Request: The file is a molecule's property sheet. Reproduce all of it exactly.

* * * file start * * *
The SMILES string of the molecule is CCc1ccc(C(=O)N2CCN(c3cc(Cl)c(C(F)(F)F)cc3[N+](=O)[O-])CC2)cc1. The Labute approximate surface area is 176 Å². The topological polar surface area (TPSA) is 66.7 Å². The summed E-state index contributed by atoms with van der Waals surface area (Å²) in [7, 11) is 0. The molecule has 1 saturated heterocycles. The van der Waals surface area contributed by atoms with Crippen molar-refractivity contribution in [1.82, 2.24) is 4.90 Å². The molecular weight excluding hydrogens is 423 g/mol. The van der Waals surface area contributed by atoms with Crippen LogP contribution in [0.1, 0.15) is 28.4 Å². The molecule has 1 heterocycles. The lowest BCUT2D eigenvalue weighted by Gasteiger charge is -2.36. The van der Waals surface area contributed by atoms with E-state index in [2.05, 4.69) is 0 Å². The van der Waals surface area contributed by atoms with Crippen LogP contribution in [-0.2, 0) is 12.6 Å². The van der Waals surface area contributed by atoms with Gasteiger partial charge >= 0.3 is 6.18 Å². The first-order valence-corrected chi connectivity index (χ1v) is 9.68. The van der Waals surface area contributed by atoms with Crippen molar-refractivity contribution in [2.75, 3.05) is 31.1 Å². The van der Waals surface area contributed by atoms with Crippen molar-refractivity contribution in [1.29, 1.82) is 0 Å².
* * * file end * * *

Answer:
The SMILES string of the molecule is CCc1ccc(C(=O)N2CCN(c3cc(Cl)c(C(F)(F)F)cc3[N+](=O)[O-])CC2)cc1. The Labute approximate surface area is 176 Å². The topological polar surface area (TPSA) is 66.7 Å². The summed E-state index contributed by atoms with van der Waals surface area (Å²) in [7, 11) is 0. The molecule has 1 saturated heterocycles. The van der Waals surface area contributed by atoms with Crippen molar-refractivity contribution in [1.82, 2.24) is 4.90 Å². The molecular weight excluding hydrogens is 423 g/mol. The van der Waals surface area contributed by atoms with Crippen LogP contribution in [0.1, 0.15) is 28.4 Å². The molecule has 1 heterocycles. The lowest BCUT2D eigenvalue weighted by Gasteiger charge is -2.36. The van der Waals surface area contributed by atoms with E-state index in [2.05, 4.69) is 0 Å². The van der Waals surface area contributed by atoms with Crippen LogP contribution in [-0.2, 0) is 12.6 Å². The van der Waals surface area contributed by atoms with Gasteiger partial charge >= 0.3 is 6.18 Å². The first-order valence-corrected chi connectivity index (χ1v) is 9.68. The van der Waals surface area contributed by atoms with Crippen molar-refractivity contribution in [2.75, 3.05) is 31.1 Å². The van der Waals surface area contributed by atoms with Crippen molar-refractivity contribution in [1.29, 1.82) is 0 Å².